Most of the developed pipelines for MR image analysis are packages that need to be downloaded, installed and configured. Installation step can be complicated and thus may require an experimented person not always available in a research laboratory or clinical context. In addition, the users have to be trained to use the software and computational resources have to be allocated to run it. These requirements can make complex the use of these packages, especially the most recent and sophisticated ones since they usually require high hardware requirements. Furthermore, multiplatform versions and support has to be deployed to the community of users.

We have tried to overcome all these problems by deploying our proposed pipeline through a web interface ( providing not only access to the software pipeline but also sharing the computational resources of our institution. Thus, using the volBrain pipeline does not require any installation, configuration or training. The volBrain volumetric analysis system works remotely through a web interface using a SaaS (Software as a Service) model to automatically provide a report containing volumetric information from any submitted case. The volBrain interface is supported by an XAMPP web server on a Windows 7 system which has been developed in AJAX (HTML + Javascript + PHP) + MySQL. The segmentation pipeline is executed on dedicated cluster running Windows Server 2012 R2 Datacenter using a Matlab compiled version of our pipeline (the proposed method was fully implemented in MATLAB© 7.8.0 by using MEX code). The system runs on a cluster consisting of seven machines DELL PowerEdge R720 with two processors Intel Xeon E5-2620 (12 cores total per machine) and 64 GB of RAM each one. The system has been designed to deal with up to 14 concurrent volBrain jobs and has theoretical limit of 1200 processed cases per day.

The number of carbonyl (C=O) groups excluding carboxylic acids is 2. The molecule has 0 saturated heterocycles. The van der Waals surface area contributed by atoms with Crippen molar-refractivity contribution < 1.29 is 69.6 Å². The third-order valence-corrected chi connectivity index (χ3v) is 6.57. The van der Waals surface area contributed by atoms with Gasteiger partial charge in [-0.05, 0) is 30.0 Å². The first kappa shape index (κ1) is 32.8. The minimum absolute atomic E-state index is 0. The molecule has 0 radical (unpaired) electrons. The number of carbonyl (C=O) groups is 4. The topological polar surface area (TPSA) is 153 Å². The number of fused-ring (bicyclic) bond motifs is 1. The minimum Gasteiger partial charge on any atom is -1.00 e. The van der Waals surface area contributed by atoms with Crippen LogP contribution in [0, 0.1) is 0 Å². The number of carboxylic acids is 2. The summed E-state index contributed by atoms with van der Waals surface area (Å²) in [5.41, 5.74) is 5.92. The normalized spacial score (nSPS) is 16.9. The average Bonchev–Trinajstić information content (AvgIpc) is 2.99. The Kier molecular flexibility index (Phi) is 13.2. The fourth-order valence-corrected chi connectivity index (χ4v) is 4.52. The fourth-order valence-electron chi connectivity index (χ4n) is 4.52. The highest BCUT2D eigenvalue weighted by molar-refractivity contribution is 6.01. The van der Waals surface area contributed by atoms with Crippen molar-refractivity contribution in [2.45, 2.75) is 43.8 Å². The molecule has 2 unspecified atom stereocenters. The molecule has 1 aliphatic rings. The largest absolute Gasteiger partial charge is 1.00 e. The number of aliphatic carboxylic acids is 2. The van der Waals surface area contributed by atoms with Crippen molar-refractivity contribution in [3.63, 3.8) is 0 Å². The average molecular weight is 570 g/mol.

To get access to the system any user is asked to register by providing some personal information such as the email, name and the institution name he/she belongs. The terms of use the system are showed in the web page making special remark about the use of the data for research purposes only. The web server (see Figure 2) accepts requests (jobs) from users who submit a single anonymized compressed MRI T1w Nifti file through a web interface (see Figure 3). The web-server also dispatches the computational load among the seven available machines. This job dispatching is done by using a queuing system consisting of a main queue (FIFO) for the incoming jobs and a process queue (FIFO) for each cluster machine.


Figure 2. The volBrain system processing scheme.


Figure 3. Capture of volBrain website user area. Here the user can submit a new case and download the results of previous cases.